TORONTO – Morgan Rielly is a sports fan himself, so the Maple Leafs defenceman knew exactly what many in the crowd of 19,561 at the Air Canada Centre were experiencing when the Maple Leafs clinched a playoff spot on Saturday night.
Rielly’s point of reference was attending Blue Jays games through the club’s playoff runs in each of the past two seasons.
Rielly said he was in attendance for “most of” the Jays’ home playoff games and was at the Rogers Centre for Jose Bautista’s post-homer bat flip against the Texas Rangers in Game 5 of the American League Division Series in 2015.
“You listen to the crowd after the Jays make a big play or hit that home run, it gives you goose bumps,” Rielly said. “To be on the ice (Saturday night) when we got that reception, those cheers from our fans, it is a very good feeling and just makes you want it more and more for years to come.”
The ACC was positively loopy from the time Kasperi Kapanen tied the game against the Pittsburgh Penguins to the final buzzer, just after Auston Matthews scored into an empty net. In between, of course, was Connor Brown’s winner, coming on a re-direction of a Jake Gardiner shot from the point.
For Rielly, that span represented a snapshot of what life can be like for the Leafs on a regular basis well into the future.
“I think you get that feeling,” Rielly said. “You get the joy and the pride and all the feelings of a game like (Saturday) night and it’s pretty contagious.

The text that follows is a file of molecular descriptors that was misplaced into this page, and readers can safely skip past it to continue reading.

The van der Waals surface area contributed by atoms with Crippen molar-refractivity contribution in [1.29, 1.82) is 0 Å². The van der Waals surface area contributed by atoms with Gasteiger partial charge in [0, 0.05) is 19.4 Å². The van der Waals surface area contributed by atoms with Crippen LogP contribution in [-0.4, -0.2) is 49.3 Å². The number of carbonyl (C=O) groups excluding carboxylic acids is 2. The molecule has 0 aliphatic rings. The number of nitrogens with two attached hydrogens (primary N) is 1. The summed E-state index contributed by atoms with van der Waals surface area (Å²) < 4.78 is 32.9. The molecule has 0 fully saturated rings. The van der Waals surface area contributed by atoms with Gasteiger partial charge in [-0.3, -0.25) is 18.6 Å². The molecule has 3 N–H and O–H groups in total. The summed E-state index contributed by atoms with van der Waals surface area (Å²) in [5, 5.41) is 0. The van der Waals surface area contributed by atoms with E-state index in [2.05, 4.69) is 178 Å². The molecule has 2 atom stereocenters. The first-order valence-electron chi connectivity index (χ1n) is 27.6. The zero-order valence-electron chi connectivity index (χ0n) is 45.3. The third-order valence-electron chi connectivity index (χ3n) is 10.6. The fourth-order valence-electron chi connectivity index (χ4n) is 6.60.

“You want to keep that going. We talked at length about being at the Blue Jays games when they were winning games and what that feeling was like for them and for us to see that, and then last night the way the crowd was, it’s a cool feeling.
“It’s not a feeling I’ve ever had before playing with this team. A lot of pride, just enjoying the moment. When you watch the highlights, the camera pans the crowd a lot, you can see the joy in the fans’ faces, you can tell the reaction and that alone gives you joy and just knowing that we are able to continue playing and fans are able to keep coming, hopefully we can get some more wins.”
What was coach Mike Babcock’s reaction to raucous atmosphere in the final minutes?
“I didn’t hear one thing,” Babcock said. “I just knew I had to get the right people on the ice next and we had to finish the game. I was more focused on that. My wife told me it was spectacular.”
Matt Hunwick’s great pass to Kapanen for the latter’s first NHL goal on Saturday wasn’t the first time the veteran Leafs defenceman has helped a freshman score his milestone goal.
Something similar happened on Oct. 27, 2014, when Hunwick, then with the New York Rangers, set up Anthony Duclair against the Minnesota Wild.
“That was a long stretch pass (to Duclair), but (the pass to Kapanen) was maybe the best in terms of in-tight, no-look … certainly at the point in the season and point in the game it was the biggest (assist of Hunwick’s career),” Hunwick said. “Really happy for (Kapanen). He was relieved to get it over with. Huge goal. Great to see him score and great to see his reaction as well.”
MORE ON MATTHEWS
With his goal against the Penguins, Matthews became the fourth player in NHL history to score 40 in a season before his 20th birthday.
Others who did it previously were Dale Hawerchuk, Sylvain Turgeon and Mario Lemieux. Matthews won’t turn 20 until Sept. 17. And Matthews joined Mats Sundin as the only Leafs to score at least 40 goals in the past 22 seasons. Sundin had 41 in 1996-97 and also had 41 in 2001-02.